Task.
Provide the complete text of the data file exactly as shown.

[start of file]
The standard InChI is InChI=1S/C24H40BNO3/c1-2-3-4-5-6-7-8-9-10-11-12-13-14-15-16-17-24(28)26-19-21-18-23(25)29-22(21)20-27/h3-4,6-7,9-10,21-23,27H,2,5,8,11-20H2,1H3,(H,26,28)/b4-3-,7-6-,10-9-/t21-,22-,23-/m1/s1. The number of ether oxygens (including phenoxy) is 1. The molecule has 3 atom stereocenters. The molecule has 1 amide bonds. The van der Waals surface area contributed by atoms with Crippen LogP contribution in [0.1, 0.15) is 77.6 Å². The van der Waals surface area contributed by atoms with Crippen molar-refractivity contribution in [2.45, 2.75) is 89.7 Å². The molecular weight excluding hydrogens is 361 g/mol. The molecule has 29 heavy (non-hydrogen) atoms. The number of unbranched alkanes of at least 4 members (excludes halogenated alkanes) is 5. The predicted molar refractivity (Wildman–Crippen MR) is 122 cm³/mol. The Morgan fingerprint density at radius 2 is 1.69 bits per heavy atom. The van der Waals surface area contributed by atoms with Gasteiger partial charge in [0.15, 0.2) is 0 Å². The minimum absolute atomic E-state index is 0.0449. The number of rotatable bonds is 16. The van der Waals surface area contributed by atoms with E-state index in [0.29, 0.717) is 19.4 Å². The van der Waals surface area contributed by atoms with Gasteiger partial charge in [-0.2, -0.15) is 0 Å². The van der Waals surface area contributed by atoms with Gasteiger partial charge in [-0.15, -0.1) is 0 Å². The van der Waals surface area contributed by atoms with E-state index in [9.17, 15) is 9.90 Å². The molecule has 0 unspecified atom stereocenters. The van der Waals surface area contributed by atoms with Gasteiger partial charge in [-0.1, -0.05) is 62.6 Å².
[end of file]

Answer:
The standard InChI is InChI=1S/C24H40BNO3/c1-2-3-4-5-6-7-8-9-10-11-12-13-14-15-16-17-24(28)26-19-21-18-23(25)29-22(21)20-27/h3-4,6-7,9-10,21-23,27H,2,5,8,11-20H2,1H3,(H,26,28)/b4-3-,7-6-,10-9-/t21-,22-,23-/m1/s1. The number of ether oxygens (including phenoxy) is 1. The molecule has 3 atom stereocenters. The molecule has 1 amide bonds. The van der Waals surface area contributed by atoms with Crippen LogP contribution in [0.1, 0.15) is 77.6 Å². The van der Waals surface area contributed by atoms with Crippen molar-refractivity contribution in [2.45, 2.75) is 89.7 Å². The molecular weight excluding hydrogens is 361 g/mol. The molecule has 29 heavy (non-hydrogen) atoms. The number of unbranched alkanes of at least 4 members (excludes halogenated alkanes) is 5. The predicted molar refractivity (Wildman–Crippen MR) is 122 cm³/mol. The Morgan fingerprint density at radius 2 is 1.69 bits per heavy atom. The van der Waals surface area contributed by atoms with Gasteiger partial charge in [0.15, 0.2) is 0 Å². The minimum absolute atomic E-state index is 0.0449. The number of rotatable bonds is 16. The van der Waals surface area contributed by atoms with E-state index in [0.29, 0.717) is 19.4 Å². The van der Waals surface area contributed by atoms with Gasteiger partial charge in [-0.2, -0.15) is 0 Å². The van der Waals surface area contributed by atoms with Gasteiger partial charge in [-0.15, -0.1) is 0 Å². The van der Waals surface area contributed by atoms with E-state index in [9.17, 15) is 9.90 Å². The molecule has 0 unspecified atom stereocenters. The van der Waals surface area contributed by atoms with Gasteiger partial charge in [-0.1, -0.05) is 62.6 Å².